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New Pluto photos show rugged edges of its frozen heart

New high-resolution images of the frigid world show much more than just a chunk of frozen rock, detailing what happens at the edge of the dwarf planet's now famous "heart."

The Mountainous Shoreline of Pluto's Sputnik Planum.

NASA's New Horizons spacecraft passed Pluto in July and is now on its way into a region beyond Neptune's orbit called the Kuiper Belt. It's still sending back chunks of data and images from the flyby, however, including some of the most detailed images seen so far of the dwarf planet some 3 billion miles away.

The latest shots come from New Horizons' telescopic Long Range Reconnaissance Imager (LORRI) shortly before the craft's closest approach.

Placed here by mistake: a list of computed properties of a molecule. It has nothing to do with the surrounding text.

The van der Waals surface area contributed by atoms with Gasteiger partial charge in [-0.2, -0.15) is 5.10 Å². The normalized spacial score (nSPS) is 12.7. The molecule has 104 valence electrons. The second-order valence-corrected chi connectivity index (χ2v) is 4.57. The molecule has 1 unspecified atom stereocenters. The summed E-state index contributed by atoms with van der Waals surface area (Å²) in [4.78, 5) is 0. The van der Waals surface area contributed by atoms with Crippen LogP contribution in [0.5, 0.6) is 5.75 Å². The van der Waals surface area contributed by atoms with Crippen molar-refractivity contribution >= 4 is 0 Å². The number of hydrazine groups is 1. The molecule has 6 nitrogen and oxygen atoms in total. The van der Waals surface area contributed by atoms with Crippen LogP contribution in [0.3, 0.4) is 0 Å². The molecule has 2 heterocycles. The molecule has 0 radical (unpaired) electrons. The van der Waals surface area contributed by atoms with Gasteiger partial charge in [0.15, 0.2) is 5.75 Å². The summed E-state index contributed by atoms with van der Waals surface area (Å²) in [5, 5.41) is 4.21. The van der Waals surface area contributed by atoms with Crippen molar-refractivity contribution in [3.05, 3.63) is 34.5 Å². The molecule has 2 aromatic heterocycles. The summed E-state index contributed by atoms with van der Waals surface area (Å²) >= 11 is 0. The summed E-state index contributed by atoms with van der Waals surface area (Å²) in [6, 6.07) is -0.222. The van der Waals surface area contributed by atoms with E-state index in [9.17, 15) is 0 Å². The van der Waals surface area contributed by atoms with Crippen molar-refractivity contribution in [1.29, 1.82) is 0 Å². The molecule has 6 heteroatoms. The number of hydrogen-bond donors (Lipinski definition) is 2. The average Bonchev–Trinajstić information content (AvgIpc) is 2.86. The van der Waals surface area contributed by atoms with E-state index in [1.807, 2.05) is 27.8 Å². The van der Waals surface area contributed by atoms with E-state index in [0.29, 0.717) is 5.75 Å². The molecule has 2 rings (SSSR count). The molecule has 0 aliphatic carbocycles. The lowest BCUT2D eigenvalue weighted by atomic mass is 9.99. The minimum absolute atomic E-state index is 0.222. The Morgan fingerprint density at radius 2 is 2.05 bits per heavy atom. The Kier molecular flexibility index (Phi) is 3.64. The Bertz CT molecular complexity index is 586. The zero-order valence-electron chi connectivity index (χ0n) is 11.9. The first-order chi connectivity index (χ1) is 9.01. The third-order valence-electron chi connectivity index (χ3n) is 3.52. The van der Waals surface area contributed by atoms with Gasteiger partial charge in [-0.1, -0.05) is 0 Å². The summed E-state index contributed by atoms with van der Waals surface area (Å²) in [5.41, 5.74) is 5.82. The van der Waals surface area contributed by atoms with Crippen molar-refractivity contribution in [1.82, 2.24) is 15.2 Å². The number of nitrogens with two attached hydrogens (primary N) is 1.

NASA calls these its "highest resolution" photos of the distant world, revealing a surprising complexity to its geology. Among them is a fascinating shot of where the edge of the large heart-shaped feature on Pluto meets some of its icy mountains.

"The mountains bordering Sputnik Planum (Pluto's heart-shaped plains) are absolutely stunning at this resolution," New Horizons science team member John Spencer of the Southwest Research Institute said in a NASA release. "The new details revealed here, particularly the crumpled ridges in the rubbly material surrounding several of the mountains, reinforce our earlier impression that the mountains are huge ice blocks that have been jostled and tumbled and somehow transported to their present locations."

So far, Pluto has been full of surprises, including the suggestion that those ice mountains could also hide nuclear-powered cryovolcanoes. Then there are its weird snakeskin-like features and potentially blue skies.

Check out the video from NASA below, which scrolls through the sharpest views of Pluto's surface.